Like I said, they showed all the details. I’ll take that as a victory-It wasn’t what I had originally planned; it was even better!

Hispanic Heritage Month Story 1

Hispanic Heritage Month began last week and I’m taking this year to do something a little bit different. I have been using TPRS methods in my 4th – 8th grade classes (two days a week, but they are picking things up well) and I am experimenting with a story that opens up the kids’ minds to the Spanish speaking world. I have started with the story below, about a boy who wants coffee, but there isn’t any in the USA. I started by going over the geography of Central and South America (where countries are located, what they produce) and as I tell the story, I show pictures of maps and the landscape of the country. The country in the first story is Colombia. The character in the story, Tim (subject to change based on the kids in the class), goes all over the country asking for coffee. In the spoken story, I include a lot more places in the US.

The character in the story, once he gets the coffee he is looking for from Colombia–from James Rodriguez, a Cafetero (Coffee Maker/Worker – nickname for the Colombian National Soccer Team–my kids are soccer crazy since the World Cup) and a cafetero (an actual coffee maker)

Any comments, corrections, suggestions are welcome!

Without further ado, el cuento:

Había un chico. Se llamaba Tim. Tim estaba en Orlando, FL. Tim quería café. Tim tenía un problema. Tim no tenía café. Tim estaba triste porque Tim no tenía café.

Tim fue a Starbucks. Había un chico en Starbucks. Era un barista. El barista se llamaba Colin.  Tim le dijo a Colin:

–Hola, necesito café. ¿Tienes café?

–Hola.  No tengo café. Tengo , tengo Coca Cola, tengo Chai Lattes, pero no tengo café.

Tim estaba triste. Tim quería café y no había café en Starbucks.

Tim fue a Walmart. Tim fue al pasillo del desayuno. No había café. Había cereales, había Poptarts, y había té, pero no había café.  Tim estaba triste.

Tim fue a Dunkin Donuts.  Tim le dijo al presidente de Dunkin Donuts:

–“¿Tienes café?  Necesito café.”

El presidente de Dunkin Donuts le dijo a Tim:

–“No, no lo tengo.”

Tim fue a Panera.  Time le dijo al presidente de Panera:

–“¿Tienes café?  Necesito café.”

El presidente de Panera le dijo:

–“No, no lo tengo.”

Tim todavía estaba triste.

Tim fue a Washington D.C.  Time fue a la Casa Blanca.  Había un hombre en la Casa Blanca.  El hombre se llamaba Barack Obama.  Tim le dijo a Señor Obama:

–“Señor Presidente.  Necesito café.  ¿Tienes café?”

El Señor Presidente de los Estados Unidos le dijo:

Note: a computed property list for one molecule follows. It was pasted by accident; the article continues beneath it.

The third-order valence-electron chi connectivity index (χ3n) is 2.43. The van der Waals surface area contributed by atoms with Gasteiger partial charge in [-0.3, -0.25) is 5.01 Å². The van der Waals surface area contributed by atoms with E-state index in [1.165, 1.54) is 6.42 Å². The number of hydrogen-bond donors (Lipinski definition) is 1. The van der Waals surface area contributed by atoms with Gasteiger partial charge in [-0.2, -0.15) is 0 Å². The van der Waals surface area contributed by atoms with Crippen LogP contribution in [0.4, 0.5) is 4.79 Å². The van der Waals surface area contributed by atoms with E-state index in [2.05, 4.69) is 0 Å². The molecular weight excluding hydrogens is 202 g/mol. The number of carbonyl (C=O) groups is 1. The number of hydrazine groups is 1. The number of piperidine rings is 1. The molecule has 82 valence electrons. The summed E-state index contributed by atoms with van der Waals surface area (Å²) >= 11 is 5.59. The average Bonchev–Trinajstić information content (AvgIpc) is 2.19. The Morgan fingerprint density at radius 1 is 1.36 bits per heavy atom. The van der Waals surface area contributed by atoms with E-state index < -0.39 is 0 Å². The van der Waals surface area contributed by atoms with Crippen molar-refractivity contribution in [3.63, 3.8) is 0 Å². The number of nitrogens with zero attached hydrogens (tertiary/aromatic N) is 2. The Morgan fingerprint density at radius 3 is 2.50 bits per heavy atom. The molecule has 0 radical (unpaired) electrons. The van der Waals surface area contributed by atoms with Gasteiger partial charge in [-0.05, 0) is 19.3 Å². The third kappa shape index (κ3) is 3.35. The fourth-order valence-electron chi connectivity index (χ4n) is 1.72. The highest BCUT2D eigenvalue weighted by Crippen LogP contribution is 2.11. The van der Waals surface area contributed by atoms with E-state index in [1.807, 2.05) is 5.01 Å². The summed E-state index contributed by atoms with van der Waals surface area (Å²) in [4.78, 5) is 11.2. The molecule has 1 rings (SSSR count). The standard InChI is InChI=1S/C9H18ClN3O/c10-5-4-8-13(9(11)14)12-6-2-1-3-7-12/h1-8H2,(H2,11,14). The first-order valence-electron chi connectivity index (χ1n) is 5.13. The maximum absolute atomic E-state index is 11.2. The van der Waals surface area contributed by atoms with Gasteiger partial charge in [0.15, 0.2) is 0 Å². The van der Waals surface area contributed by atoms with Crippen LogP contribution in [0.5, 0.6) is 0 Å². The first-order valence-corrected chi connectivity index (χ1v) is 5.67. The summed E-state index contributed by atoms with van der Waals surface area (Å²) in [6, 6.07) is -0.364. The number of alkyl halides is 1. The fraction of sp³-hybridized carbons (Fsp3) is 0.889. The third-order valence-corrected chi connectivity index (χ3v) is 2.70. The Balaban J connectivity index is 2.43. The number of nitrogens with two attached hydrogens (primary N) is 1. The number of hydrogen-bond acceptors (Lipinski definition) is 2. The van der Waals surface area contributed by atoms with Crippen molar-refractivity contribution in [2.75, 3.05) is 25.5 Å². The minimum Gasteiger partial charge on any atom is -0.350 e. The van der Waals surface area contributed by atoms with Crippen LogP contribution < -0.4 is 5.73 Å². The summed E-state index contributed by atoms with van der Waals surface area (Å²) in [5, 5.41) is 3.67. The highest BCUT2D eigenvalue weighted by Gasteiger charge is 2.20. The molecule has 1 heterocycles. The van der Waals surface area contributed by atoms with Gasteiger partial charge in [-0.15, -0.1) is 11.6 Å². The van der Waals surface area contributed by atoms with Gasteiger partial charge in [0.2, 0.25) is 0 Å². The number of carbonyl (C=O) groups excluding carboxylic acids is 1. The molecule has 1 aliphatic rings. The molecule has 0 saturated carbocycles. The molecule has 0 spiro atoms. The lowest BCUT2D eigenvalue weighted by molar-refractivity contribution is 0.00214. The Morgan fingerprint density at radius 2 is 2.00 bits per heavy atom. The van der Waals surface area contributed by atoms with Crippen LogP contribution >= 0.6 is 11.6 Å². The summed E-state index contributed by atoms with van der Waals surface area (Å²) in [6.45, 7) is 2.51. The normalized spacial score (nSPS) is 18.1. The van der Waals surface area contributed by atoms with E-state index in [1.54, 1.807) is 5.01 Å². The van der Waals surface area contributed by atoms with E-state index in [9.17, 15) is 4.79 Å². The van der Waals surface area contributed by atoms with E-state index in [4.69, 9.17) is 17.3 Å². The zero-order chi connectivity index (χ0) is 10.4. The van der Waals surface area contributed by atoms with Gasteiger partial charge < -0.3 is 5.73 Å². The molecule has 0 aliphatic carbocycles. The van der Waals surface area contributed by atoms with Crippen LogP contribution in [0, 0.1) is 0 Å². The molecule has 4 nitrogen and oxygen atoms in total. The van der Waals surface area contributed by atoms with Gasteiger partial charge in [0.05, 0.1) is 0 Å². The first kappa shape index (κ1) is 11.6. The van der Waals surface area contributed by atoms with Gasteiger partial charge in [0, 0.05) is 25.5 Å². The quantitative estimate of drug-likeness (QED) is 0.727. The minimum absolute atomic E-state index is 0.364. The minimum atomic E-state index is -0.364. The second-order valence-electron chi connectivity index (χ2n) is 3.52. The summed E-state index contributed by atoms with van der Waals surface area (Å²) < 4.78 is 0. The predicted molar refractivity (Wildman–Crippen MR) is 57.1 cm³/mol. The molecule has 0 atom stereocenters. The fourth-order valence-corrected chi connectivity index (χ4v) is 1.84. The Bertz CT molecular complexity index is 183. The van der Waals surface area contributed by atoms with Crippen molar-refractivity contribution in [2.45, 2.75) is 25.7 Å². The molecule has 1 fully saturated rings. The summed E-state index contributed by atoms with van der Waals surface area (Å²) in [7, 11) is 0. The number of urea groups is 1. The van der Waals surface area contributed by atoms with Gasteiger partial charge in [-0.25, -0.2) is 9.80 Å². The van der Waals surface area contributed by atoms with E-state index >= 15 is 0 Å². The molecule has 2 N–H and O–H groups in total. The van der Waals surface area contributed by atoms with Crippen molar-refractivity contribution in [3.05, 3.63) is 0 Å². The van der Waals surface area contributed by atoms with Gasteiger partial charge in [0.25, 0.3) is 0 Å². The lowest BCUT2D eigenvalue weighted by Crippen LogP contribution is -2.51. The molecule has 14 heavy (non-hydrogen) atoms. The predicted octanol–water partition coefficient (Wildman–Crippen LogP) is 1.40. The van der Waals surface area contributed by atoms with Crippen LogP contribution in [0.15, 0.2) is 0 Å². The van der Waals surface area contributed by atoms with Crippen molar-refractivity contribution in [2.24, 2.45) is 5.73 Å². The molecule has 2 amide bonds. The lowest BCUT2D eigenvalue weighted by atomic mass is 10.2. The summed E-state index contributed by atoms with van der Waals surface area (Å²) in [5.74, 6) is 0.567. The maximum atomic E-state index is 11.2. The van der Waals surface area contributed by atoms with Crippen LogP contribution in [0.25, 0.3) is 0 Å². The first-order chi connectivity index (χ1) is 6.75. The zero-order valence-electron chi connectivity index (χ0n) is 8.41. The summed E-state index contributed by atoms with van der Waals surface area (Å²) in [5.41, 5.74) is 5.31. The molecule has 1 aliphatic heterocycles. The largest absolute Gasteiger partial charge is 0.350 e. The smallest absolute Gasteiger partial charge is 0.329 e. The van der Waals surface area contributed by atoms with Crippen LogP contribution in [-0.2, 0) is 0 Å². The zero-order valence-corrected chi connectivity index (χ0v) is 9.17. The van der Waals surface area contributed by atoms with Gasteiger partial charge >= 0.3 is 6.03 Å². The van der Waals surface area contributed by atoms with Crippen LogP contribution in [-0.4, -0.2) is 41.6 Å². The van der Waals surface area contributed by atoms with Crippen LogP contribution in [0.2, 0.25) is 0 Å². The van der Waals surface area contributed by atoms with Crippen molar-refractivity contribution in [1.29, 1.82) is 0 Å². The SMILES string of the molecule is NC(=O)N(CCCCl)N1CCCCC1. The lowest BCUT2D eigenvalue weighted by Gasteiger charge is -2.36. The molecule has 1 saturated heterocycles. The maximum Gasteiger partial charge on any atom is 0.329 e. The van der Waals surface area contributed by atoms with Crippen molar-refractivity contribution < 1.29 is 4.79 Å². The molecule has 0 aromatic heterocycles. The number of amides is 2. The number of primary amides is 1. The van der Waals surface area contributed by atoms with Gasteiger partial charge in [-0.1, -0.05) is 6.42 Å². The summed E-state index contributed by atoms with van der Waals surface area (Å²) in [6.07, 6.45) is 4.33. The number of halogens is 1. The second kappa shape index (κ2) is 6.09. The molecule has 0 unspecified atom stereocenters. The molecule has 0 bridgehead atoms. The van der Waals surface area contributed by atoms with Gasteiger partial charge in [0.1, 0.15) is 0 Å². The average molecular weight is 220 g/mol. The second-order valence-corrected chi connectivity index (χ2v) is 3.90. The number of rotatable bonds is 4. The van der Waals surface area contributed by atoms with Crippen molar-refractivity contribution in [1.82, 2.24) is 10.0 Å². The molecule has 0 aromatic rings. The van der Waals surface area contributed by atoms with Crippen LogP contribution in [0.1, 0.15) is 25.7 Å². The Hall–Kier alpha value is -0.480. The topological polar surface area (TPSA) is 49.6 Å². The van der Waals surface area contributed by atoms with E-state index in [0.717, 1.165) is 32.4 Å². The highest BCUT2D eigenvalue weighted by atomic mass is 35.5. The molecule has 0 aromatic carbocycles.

–“No, no lo tengo.  No hay café en todos los Estados Unidos.”

Tim estaba sorprendido y todavía estaba triste.

Tim pensó en los lugares en dónde se podía encontrar café.

Tim fue a Colombia. Había un hombre en Colombia. Se llamaba James Rodríguez.  James era futbolista para los Cafeteros. James también era cafetero. Tim le dijo a James:

–“Hola.  ¿Tienes café?”

James le dijo:

–“¡Claro que sí! Estás en Colombia, el hogar del mejor café del mundo.  Toma una taza ahora.”

Tim tomó una taza de café.  Dijo:

–“¡Es delicioso!  Muchas Gracias.”

In English:

There was a boy.  His name was Tim.  Tim was in Orlando, FL. Tim wanted coffee.  Tim had a problem. Tim wanted coffee. Tim was sad because he had no coffee.

Tim went to Starbucks. There was a boy in Starbucks. He was a barista. His name was Colin. Tim said to Colin:

“Hello, I need coffee. Do you have coffee?”  “Hello. I don’t have coffee. I have tea, I have Coca Cola, I have Chai Lattes, but I don’t have coffee.”

Tim was sad. Tim wanted coffee and there wasn’t coffee in Starbucks.

Tim went to Walmart. Tim went to the breakfast aisle. There wasn’t coffee. There was cereal, there were pop tarts, and there was tea, but there was no coffee. Tim was sad.

Tim went to Dunkin Donuts. Tim said to the president of Dunkin Donuts: “Do you have coffee? I need coffee.”

The president of Dunkin Donuts said to Tim: No, I don’t have it.”

Tim was still sad.

Tim went to Washington, D.C. Tim went to the White House.  There was a man in the White House. the Man was named Barack Obama. Tim said to Mr. Obama: “Mr. President, I need coffee. Do you have coffee?”

The President of the US said to him: “I don’t have it. There is no coffee in all of the USA.”

Tim was suprised and was still sad.

Tim thought about the places where coffee could be found.

Tim went to Colombia. There was a man in Colombia. His name was James Rodriguez. James was a soccer player for the Cafeteros.  James was also a cafetero (coffee maker). time said to James: “Hello, do you have coffee?”

James said to him: “Of course I do! You are in Colombia, the home of the best coffee in the world. Have a cup now.”

Tim took the coffee cup.  He said, “It’s delicious. Thank you very much!.”